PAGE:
Iran defends itself in N-talks as it did in Iraq war
Baku, Azerbaijan, Feb. 11
By Umid Niayesh - Trend:
Iran will defend its independency at the negotiation table with the P5+1 as it did during the eight years of war with Iraq (1980-1988), the Islamic Republic president Hassan Rouhani said.
The administration will spare no effort to protect the Iranian nation's rights in foreign policy, Rouhani said, according to the country's state IRINN TV report Feb. 11.
The Iranian president made the remarks while addressing thousands of people in Tehran, whom were participating in a ceremony marking the 36th anniversary of the victory of the 1979 Islamic Revolution.
Rouhani emphasized that all Iranians including Supreme leader, Ayatollah Ali Khamenei support the country's nuclear negotiating team.
"All Iranians support the country's diplomats in diplomacy's frontline as they did during the Iran-Iraq war," Rouhani said.
There is no greater betrayal than treason behind the frontline, Rouhani said, adding, "differences in viewpoints are natural, but all of us are united to protect national interests."
He also said that only enemies of the Islamic Republic including Israel are against the nuclear negotiations.
Rouhani added that Iran follows a win-win agreement, in which Tehran provides transparency in its peaceful nuclear activities within the framework of international rules, and the other party removes all of the "illegal" sanctions.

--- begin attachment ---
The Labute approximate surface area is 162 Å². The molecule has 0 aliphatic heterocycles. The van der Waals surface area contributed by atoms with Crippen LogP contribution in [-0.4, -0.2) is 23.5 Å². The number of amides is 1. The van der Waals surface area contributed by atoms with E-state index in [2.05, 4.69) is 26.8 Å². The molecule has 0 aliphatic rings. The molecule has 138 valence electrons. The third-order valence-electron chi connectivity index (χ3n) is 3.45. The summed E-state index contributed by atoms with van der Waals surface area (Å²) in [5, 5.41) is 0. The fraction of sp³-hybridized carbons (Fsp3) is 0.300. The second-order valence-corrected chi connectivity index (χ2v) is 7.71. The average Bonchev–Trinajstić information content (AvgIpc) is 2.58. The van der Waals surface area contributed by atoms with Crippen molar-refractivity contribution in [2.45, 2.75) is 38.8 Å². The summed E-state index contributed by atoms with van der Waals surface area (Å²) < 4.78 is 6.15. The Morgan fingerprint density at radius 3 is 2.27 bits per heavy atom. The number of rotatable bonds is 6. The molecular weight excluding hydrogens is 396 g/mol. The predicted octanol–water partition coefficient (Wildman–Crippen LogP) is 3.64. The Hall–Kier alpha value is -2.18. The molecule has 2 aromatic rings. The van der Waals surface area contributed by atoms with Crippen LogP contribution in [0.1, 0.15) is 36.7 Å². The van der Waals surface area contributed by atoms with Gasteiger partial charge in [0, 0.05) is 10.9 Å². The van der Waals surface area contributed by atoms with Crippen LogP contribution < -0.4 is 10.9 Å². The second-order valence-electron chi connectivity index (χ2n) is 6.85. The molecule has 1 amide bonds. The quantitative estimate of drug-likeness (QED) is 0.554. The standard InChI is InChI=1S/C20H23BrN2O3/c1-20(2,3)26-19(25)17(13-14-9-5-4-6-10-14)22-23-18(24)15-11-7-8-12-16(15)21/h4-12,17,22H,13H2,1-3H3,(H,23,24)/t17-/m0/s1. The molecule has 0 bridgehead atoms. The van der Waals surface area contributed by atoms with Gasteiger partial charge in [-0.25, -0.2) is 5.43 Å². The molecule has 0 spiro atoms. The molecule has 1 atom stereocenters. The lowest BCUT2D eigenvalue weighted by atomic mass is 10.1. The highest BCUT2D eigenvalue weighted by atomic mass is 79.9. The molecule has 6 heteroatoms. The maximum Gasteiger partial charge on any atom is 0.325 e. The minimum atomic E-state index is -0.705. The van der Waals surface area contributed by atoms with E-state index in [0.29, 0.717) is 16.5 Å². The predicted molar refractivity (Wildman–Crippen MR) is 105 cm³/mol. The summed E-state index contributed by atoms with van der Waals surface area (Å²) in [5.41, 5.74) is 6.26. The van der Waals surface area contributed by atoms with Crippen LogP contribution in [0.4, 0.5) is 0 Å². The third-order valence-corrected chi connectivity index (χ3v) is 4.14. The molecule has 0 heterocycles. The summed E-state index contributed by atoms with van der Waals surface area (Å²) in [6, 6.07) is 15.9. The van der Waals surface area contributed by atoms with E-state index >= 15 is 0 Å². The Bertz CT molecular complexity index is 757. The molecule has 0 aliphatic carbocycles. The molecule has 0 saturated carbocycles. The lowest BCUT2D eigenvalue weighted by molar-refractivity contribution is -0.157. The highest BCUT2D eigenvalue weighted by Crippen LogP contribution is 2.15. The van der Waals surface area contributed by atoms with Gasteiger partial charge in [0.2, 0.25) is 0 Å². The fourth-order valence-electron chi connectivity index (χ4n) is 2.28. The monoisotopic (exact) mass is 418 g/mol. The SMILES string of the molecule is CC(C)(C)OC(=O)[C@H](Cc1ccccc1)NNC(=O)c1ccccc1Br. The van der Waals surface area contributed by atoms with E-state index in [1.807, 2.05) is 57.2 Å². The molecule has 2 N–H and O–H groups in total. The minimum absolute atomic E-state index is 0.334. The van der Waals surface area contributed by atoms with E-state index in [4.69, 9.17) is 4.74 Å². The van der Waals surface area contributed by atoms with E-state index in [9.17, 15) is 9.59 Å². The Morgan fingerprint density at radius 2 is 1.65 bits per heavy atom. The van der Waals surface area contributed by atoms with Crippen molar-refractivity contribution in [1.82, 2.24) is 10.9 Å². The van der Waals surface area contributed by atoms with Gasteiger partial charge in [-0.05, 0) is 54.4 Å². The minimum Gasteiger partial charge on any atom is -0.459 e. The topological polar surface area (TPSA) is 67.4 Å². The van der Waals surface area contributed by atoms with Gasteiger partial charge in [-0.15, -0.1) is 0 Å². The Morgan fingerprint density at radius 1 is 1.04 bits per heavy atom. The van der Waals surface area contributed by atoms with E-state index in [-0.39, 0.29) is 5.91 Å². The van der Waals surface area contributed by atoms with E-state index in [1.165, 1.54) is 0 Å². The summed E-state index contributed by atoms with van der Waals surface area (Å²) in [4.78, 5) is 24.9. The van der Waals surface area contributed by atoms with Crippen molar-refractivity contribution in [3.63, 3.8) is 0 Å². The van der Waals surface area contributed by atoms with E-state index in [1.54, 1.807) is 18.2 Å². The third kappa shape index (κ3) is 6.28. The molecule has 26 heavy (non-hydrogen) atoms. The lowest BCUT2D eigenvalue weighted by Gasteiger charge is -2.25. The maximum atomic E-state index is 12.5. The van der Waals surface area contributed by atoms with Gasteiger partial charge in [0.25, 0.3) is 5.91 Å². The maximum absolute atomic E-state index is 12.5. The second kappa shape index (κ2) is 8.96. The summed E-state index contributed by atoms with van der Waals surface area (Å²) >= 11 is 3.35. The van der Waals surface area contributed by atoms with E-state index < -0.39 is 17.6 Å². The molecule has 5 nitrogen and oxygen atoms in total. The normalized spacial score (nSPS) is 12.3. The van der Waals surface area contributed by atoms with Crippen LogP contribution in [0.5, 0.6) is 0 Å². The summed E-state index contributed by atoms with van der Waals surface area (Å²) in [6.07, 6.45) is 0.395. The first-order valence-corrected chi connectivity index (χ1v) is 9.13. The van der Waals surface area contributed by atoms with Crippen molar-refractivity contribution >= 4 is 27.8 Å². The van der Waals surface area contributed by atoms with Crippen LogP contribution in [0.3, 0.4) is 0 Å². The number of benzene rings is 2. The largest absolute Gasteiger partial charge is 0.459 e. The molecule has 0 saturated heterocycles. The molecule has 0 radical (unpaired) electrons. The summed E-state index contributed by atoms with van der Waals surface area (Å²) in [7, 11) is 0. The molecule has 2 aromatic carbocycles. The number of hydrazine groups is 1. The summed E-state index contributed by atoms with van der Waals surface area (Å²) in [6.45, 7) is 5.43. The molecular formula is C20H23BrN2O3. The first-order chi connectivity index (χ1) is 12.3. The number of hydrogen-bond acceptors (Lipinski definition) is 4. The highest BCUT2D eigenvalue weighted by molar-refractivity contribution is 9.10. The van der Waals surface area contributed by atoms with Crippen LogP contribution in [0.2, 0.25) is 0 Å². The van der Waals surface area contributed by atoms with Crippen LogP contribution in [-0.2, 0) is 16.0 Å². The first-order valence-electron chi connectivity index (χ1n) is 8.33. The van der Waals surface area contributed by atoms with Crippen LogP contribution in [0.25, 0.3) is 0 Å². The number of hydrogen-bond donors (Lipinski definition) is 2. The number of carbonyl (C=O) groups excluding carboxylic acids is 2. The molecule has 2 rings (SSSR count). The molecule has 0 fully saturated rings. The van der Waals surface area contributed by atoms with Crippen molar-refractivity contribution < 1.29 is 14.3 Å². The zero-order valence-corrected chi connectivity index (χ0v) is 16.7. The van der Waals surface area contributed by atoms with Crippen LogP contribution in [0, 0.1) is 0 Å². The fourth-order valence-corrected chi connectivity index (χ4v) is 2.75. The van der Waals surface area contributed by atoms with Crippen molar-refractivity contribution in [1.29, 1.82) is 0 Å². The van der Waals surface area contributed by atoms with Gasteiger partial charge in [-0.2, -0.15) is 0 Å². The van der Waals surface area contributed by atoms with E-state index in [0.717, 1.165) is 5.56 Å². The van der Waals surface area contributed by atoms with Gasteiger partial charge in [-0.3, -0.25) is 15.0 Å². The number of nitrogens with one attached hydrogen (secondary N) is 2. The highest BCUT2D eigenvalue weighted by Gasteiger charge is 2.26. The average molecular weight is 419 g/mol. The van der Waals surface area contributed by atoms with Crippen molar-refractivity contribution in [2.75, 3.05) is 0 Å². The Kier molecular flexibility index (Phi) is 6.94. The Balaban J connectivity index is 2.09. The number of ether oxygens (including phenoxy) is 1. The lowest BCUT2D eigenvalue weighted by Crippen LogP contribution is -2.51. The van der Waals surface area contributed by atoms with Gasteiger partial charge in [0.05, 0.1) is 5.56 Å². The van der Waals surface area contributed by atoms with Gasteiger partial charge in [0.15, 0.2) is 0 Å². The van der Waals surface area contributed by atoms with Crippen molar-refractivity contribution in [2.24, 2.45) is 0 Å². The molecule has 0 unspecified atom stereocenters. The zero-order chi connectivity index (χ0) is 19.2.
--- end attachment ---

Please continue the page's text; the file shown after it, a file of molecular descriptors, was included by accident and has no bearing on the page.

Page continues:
He also said that the both sides would benefit from lifting the sanctions against Iran.
Rouhani also rejected the idea that the Islamic Republic has entered the nuclear talks only as a result of the sanctions' pressure, rather Iran has involved itself in the nuclear talks to protect the region's peace and stability, he added.
Iran and the P5+1 (the US, the UK, Russia, China, France and Germany) group have extend their negotiations to reach a comprehensive nuclear deal, with the aim of reaching a high-level political agreement by 1 March, and confirming the full technical details of the agreement by July 1.
After the sides failed to meet the November 24, 2014 deadline they also extended the Geneva nuclear deal, which was signed in November 2013 to provide Iran with some sanctions relief in exchange for Tehran agreeing to limit certain aspects of its nuclear activities.
The US and its Western allies suspect Iran of developing a nuclear weapon - something that Iran denies.
Edited by CN